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$10,000 for a Journalism Project: Documented Opens Third Isaac Rauch Fellowship

We are offering $10,000 for an ambitious journalism project

Documented is seeking an ambitious reporter who wants to cover issues affecting New York’s immigrant communities to apply to the Isaac Rauch Fellowship.

The Isaac Rauch Fellowship is designed to enable a reporter to pursue a story they would not be able to without adequate longer term funding. The money can be used on a series of stories about a certain topic, or one ambitious feature. It can be a documentary or a written story. We will open Documented’s resources and access to our sizable community of immigrant readers to help provide input into the subject of your story, and we will publish the story.

This is the third year of the Fellowship. Last year, the Isaac Rauch Fellow Rong Xiaoqing spent a year investigating the widespread crackdown against New York City’s Chinese residents due to tensions between China and the U.S. She spoke with dozens of sources and uncovered powerful stories about the extent to which Chinese nationals living in the United States are the target of the FBI and/ or their families are targeted by Chinese authorities. 

“I think the editors Max and Clarissa have actually done a great job. … Documented understands immigrant communities. So for a story like [mine], I have to spend a lot of time and energy to do it, I really wanted to put it in good hands, who could understand it.”

— Rong Xiaoqing, an investigative journalist and Documented’s 2023 Isaac Rauch Reporting fellow, said in an interview with Documented about how she reported her story

The fellow before her, Maurizio Guerrero, spent his time investigating safety violations in New York City’s construction industry. He found that safety groups are fighting to roll back meager protections put in place by regulators. He also found that construction deaths are most common among low wage earning Latin American immigrant workers whose families are left with little compensation after losing their loved ones.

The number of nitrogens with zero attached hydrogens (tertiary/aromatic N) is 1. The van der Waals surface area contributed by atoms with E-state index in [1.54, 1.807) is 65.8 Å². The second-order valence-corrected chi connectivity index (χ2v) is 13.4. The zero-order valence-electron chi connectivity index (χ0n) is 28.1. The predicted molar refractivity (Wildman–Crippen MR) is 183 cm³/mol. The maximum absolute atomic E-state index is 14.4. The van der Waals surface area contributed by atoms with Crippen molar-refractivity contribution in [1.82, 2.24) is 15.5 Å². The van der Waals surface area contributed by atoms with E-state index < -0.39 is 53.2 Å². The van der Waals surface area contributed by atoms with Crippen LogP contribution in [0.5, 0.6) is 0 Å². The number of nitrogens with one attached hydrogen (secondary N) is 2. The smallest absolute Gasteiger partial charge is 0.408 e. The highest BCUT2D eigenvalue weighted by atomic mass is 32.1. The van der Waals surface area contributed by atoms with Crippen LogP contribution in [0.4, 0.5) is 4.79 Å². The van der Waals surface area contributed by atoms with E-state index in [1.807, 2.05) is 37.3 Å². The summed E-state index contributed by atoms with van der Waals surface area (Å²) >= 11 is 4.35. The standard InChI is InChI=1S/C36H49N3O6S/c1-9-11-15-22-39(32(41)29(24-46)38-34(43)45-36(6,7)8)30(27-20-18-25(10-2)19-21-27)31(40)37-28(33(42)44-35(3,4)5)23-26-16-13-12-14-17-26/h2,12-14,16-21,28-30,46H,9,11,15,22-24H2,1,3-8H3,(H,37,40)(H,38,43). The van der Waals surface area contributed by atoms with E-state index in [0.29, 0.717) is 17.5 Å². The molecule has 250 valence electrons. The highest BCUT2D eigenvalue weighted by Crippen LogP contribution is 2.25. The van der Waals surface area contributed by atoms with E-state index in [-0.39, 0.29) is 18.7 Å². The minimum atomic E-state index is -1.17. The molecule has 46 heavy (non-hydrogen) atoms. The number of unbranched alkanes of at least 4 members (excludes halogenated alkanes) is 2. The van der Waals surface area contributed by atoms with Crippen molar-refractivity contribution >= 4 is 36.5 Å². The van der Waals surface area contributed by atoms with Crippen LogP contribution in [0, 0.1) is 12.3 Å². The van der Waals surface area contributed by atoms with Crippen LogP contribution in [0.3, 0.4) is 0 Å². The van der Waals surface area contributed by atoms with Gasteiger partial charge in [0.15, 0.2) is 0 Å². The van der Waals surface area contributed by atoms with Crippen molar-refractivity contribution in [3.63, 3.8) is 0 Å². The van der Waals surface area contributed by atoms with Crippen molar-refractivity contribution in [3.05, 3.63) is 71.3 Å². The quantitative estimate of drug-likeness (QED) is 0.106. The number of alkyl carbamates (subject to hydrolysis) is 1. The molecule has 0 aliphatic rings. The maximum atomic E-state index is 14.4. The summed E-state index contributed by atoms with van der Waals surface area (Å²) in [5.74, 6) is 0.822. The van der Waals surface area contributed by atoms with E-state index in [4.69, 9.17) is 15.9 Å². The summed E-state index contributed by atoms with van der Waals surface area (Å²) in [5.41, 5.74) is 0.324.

We are providing a stipend of $10,000 to the incoming Isaac Rauch Fellow to support their project proposal. Stories can be an accountability-based series, a magazine-level feature story, or even a short documentary on topics including housing, culture, immigration policy issues, public safety, and more. The only requirement is the idea must be fresh and uncover new information. We are not looking for deep dives into topics that have been widely covered.

“The Isaac Rauch fellowship allowed me to develop a long-investigative series of reports that would have been impossible for me to pursue as a freelance journalist. The grant gave me the chance to spend months reviewing documents, interviewing people, and moving across New York to speak with the people and see the locations involved in my investigation. The editors were supportive in helping me shape my draft into three pieces that reflected the exploitative nature of the ultra-wealthy construction industry in New York and its reliance on vulnerable laborers. I encourage anyone with a story about immigrants in New York to pitch it, as Documented is an invaluable resource for folks who want to learn more about the challenges the immigrant communities face in NYC.”

— Maurizio Guerrero, an investigative journalist and Documented’s 2021 Isaac Rauch Reporting fellow, told Documented

If you’re interested, please submit a proposal of no more than 500 words with a description of the story you hope to tell, a list of potential sources, and links to previous stories you have written. You will be expected to deliver your work in six months. 

The Isaac Rauch Fellowship is named for Isaac Rauch, who died of cancer at 29 in 2020. Isaac was a sharp political observer with a broad sense for New York’s political landscape and enthusiasm for its intricacies past, present, and future, from Far Rockaway to Yonkers. A dextrous and versatile writer, Isaac’s depth of thought and analysis, combined with his formidable research skills, made him an insightful addition to Deadspin, Time Out New York, and Slate. His passion for social justice was evident in his work with CAMBA, numerous elected officials, and the participatory budgeting process. 

Isaac represented the best in what this Fellowship, named in his memory, aims to provide: compelling journalistic narrative that creates real impact and advances equity for the immigrant communities that make up New York City. Please submit your application using this form by 11:59 p.m. EST June 8, 2024.

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